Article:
The moon was the focus of the space race between the United States and the Soviet Union in the 1960s and 1970s but then was largely ignored until recent years.

    China has successfully landed three spacecraft there since 2013, including a mission this month to bring back rocks from the moon for the first time since the Soviet Union’s Luna robotic probe in 1976.

    NASA is also looking to send robotic missions to the moon, hiring private companies to take payloads. That first commercial mission may launch as soon as next year.

    See the full article here .

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  • richardmitnick 9:53 pm on December 9, 2020 Permalink | Reply
    Tags: "NASA Confirms New SIMPLEx Mission Small Satellite to Blaze Trails Studying Lunar Surface", , , , , Lunar research,   

    From NASA JPL-Caltech: “NASA Confirms New SIMPLEx Mission Small Satellite to Blaze Trails Studying Lunar Surface”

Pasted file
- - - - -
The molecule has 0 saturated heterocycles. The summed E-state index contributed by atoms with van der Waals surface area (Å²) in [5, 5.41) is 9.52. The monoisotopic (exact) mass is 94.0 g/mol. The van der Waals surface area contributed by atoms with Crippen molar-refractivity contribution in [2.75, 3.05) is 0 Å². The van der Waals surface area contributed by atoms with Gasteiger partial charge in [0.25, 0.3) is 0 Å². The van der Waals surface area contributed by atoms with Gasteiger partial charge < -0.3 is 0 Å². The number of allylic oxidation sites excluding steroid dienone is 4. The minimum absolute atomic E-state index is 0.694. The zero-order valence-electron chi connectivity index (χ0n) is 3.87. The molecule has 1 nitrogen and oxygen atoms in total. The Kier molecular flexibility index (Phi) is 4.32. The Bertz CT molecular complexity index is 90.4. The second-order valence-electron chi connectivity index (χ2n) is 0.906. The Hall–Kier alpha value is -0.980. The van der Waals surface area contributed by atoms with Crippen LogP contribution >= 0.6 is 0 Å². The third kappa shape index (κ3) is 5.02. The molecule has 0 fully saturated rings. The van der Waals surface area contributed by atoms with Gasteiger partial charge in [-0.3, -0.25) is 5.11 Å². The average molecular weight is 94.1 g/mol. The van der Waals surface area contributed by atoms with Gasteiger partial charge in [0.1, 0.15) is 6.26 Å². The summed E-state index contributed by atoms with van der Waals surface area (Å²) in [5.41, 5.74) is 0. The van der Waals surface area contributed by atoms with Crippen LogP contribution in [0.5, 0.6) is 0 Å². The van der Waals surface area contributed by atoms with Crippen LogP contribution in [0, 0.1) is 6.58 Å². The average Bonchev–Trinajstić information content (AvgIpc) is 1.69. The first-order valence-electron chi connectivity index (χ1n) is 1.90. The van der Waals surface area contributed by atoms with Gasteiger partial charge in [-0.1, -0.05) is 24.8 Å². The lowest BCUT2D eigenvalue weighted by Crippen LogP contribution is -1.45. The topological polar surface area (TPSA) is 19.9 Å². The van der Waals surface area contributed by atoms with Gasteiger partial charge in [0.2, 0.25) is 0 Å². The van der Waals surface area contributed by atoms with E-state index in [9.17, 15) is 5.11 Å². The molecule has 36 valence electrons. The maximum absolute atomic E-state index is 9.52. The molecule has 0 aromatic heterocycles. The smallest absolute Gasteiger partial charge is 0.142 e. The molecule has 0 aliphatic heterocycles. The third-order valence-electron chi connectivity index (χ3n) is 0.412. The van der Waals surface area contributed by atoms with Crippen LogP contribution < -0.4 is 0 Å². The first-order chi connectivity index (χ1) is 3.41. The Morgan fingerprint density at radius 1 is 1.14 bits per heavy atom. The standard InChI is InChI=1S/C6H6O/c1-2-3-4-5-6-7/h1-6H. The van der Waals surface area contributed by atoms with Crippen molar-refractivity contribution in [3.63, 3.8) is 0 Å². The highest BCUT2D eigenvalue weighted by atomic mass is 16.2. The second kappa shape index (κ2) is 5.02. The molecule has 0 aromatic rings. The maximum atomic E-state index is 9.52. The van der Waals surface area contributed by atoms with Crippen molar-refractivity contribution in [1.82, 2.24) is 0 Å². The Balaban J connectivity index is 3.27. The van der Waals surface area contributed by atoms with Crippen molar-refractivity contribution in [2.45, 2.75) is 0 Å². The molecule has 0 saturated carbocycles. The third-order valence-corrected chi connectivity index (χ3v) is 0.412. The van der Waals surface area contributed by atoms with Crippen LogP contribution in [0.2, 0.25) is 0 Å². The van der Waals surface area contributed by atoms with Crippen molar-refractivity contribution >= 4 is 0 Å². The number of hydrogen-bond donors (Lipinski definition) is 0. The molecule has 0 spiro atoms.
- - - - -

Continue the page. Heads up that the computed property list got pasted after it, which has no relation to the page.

NASA JPL Banner

    From NASA JPL-Caltech

    December 2, 2020

    Grey Hautaluoma /
    NASA Headquarters, Washington
    202-358-0668 /
    grey.hautaluoma-1@nasa.gov /

    Alana Johnson
    NASA Headquarters, Washington
    202-358-1501
    alana.r.johnson@nasa.gov

    Ian J. O’Neill
    Jet Propulsion Laboratory, Pasadena, Calif.
    818-354-2649
    ian.j.oneill@jpl.nasa.gov

    NASA Lunar Trailblazer depiction.


    Peering into the Moon’s permanently shadowed regions, Lunar Trailblazer will detect signatures of water ice in reflected light, and it will pinpoint the locations of micro-cold traps less than a football field in size. Credit: Lockheed Martin.

    Producing maps to locate ice or water trapped in rock at the Moon’s surface, Lunar Trailblazer will help support NASA’s efforts to establish a sustainable presence on the Moon.

    A small-satellite mission to understand the lunar water cycle – detecting and mapping water on the lunar surface in order to investigate how its form, abundance, and location relate to geology – has received NASA approval to proceed with the next phase of its development.

    On Nov. 24, the Lunar Trailblazer, a mission selected under NASA’s Small Innovative Missions for Planetary Exploration (SIMPLEx) program, passed its Key Decision Point-C (KDP-C) milestone, obtaining agency-level endorsement to begin final design of hardware and build. The milestone also provides the project’s official schedule and budget determination.